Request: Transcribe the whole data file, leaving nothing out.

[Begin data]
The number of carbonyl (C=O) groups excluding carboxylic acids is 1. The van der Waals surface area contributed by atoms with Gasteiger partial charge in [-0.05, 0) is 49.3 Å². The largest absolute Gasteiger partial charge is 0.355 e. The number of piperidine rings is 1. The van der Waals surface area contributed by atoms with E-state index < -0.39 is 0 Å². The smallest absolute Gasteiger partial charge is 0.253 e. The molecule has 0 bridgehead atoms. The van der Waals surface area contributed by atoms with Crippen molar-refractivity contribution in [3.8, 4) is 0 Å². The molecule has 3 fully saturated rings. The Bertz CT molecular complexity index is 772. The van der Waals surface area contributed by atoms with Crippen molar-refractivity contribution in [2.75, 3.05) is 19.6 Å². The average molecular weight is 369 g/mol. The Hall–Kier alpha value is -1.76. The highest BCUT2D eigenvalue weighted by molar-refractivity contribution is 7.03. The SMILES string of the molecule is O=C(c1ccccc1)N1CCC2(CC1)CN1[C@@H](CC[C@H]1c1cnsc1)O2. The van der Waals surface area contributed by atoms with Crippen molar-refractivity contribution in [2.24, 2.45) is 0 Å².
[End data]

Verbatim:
The number of carbonyl (C=O) groups excluding carboxylic acids is 1. The van der Waals surface area contributed by atoms with Gasteiger partial charge in [-0.05, 0) is 49.3 Å². The largest absolute Gasteiger partial charge is 0.355 e. The number of piperidine rings is 1. The van der Waals surface area contributed by atoms with E-state index < -0.39 is 0 Å². The smallest absolute Gasteiger partial charge is 0.253 e. The molecule has 0 bridgehead atoms. The van der Waals surface area contributed by atoms with Crippen molar-refractivity contribution in [3.8, 4) is 0 Å². The molecule has 3 fully saturated rings. The Bertz CT molecular complexity index is 772. The van der Waals surface area contributed by atoms with Crippen molar-refractivity contribution in [2.75, 3.05) is 19.6 Å². The average molecular weight is 369 g/mol. The Hall–Kier alpha value is -1.76. The highest BCUT2D eigenvalue weighted by molar-refractivity contribution is 7.03. The SMILES string of the molecule is O=C(c1ccccc1)N1CCC2(CC1)CN1[C@@H](CC[C@H]1c1cnsc1)O2. The van der Waals surface area contributed by atoms with Crippen molar-refractivity contribution in [2.24, 2.45) is 0 Å².